“Why Do My Brakes Squeak?”

You’re sitting at a red light and the car next to pulls up beside you, coming to a stop and the brakes sound like nails on a chalk board. In this case, the brake rotor has become so smooth and shiny (almost mirror like) that the brake dust created by the brake pads is causing a squeak when braking.

You know the expression “squeaky clean”?

Similar concept here – the surfaces are so smooth that they squeak when they come in contact. Squeaky brakes may not require immediate attention, although they could be a sign that your brake system is wearing out.

When in doubt about squeaky brakes, call Highline.

“Do My Rotors Really Need Replacement?”

Usually, brake rotors can be machined  rather than replaced (I’ll save sharing what ‘machined’ means for another article). This is assuming that you have not driven your car with bad brakes so long that your rotors have become damaged as well. It is important to remember, brake replacement only gets more expensive if you ignore the signs for too long!

The only exceptions to this are European vehicles. European brake rotors are designed to wear out along with the brake pads. We will always replace brake rotors when performing a brake pad replacement on European vehicles. This is the only way to ensure proper braking performance.

“Can’t You Just Put New Brake Pads On?”

This is a simple answer – no. We will never replace your brake pads without first machining or replacing your rotors. This is the only way we can offer a two-year nationwide warranty on our services, and also assure that you will not have brake pulsation or squeaking. Brake shop staff don’t think about your vehicle long term. Many of their staffers are younger kids who won’t see your vehicle for two, five, ten, twenty years. We look at the long term viability of your brakes and our customers appreciate that we do what’s best – not what’s minimum.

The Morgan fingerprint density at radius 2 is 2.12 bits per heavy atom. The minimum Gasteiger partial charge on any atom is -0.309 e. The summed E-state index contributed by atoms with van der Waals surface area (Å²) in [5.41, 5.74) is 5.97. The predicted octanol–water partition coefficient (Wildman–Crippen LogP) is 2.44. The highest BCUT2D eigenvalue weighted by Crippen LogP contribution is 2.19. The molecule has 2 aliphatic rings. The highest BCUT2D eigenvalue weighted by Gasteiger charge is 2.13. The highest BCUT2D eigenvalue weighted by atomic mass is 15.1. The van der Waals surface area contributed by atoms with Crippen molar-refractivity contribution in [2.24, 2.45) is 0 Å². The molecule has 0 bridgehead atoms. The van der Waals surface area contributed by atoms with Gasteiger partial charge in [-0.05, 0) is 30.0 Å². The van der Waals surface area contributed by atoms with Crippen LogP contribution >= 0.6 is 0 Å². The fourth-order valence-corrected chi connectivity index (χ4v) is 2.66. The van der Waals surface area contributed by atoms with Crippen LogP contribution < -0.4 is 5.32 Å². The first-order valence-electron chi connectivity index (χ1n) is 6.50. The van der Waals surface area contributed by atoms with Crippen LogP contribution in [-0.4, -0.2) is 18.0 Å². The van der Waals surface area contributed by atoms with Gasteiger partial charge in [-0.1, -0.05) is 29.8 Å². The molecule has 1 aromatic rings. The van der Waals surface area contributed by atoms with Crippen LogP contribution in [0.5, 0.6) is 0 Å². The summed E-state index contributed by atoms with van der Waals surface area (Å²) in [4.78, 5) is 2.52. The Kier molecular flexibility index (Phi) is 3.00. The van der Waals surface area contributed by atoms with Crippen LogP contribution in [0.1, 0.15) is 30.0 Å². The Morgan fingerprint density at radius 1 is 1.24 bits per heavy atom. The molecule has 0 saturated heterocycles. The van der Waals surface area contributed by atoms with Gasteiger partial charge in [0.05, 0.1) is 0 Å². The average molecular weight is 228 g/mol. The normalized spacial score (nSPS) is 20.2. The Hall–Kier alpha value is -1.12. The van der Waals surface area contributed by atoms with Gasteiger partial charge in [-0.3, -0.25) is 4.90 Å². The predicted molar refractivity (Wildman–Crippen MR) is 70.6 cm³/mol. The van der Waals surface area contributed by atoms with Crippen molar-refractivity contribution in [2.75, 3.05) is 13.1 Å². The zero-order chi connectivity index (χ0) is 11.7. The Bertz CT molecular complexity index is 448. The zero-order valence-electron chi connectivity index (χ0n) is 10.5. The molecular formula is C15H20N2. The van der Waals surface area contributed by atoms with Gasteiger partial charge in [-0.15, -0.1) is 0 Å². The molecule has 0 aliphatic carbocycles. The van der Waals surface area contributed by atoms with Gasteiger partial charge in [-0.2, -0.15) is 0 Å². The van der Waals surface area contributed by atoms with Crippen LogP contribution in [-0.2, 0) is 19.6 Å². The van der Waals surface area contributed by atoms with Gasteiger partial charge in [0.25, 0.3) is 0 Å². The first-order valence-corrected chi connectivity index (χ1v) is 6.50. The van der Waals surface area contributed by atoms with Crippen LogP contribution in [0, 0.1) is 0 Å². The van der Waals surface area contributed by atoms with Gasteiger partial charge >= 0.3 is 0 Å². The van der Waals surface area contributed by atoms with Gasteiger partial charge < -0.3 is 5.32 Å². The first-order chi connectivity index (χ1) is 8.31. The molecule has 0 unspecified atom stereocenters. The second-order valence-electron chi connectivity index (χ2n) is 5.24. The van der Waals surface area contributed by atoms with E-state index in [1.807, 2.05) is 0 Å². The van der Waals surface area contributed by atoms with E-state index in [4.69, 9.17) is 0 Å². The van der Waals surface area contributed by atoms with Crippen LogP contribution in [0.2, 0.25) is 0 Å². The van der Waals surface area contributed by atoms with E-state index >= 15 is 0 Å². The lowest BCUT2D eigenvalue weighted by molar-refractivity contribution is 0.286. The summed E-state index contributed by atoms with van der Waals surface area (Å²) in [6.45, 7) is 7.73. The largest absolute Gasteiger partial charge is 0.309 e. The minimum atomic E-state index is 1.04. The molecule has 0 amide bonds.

You’ll pay a little bit more and we guarantee it will be worth it and you will be happy.

“Why Is Your Brake Replacement So Much More Expensive Than Other Brake Shops?”

This is a question we receive all the time, and the answer is simple. We are not more expensive when comparing apples to apples.

When you have your brakes replaced at Highline Car Care, you will get a complete and accurate fix. We will replace your brake pads and hardware (shims and anti-rattle clips) with premium ceramic brake pads. We will lube your brake calipers, machine your brake rotors and most importantly ONLY replace what is really needed.

Many shops will lure you in with a cheap price and once your tires are off, you are hit with a massive estimate. These shops will sell you brake components you don’t need, install sub par brake pads that will destroy your brake rotors over time and SQUEAK!

At Highline, you will receive an accurate price to fix your brakes the correct way. No bait and switch, we simply do not operate that way.

Brake pad replacement services at Highline.

Brake pad replacement services at Highline.

“When Should I Have My Brake Pads Checked?”

The short answer – RIGHT NOW! The long answer is that it depends on your vehicle and your specific driving habits. At Highline, we have seen brake systems wear out as early as 30,000 miles and as late as 100,000 miles. Any sign of squeaking, pulsation or increased braking distance is a good reason to book an appointment now.

At Highline Car Care, we feel it is our duty to offer each and every customer a free brake inspection. After all, you ride those breaks a lot!

Our shop, Highline Car Care, is the best option to replace your brake pads and rotors. We have been in business since 2000 and in that time we have cared for and serviced many vehicles. We’re located west of Mesa Drive just south of US60. You can learn more about us here and get directions to our Mesa auto shop here.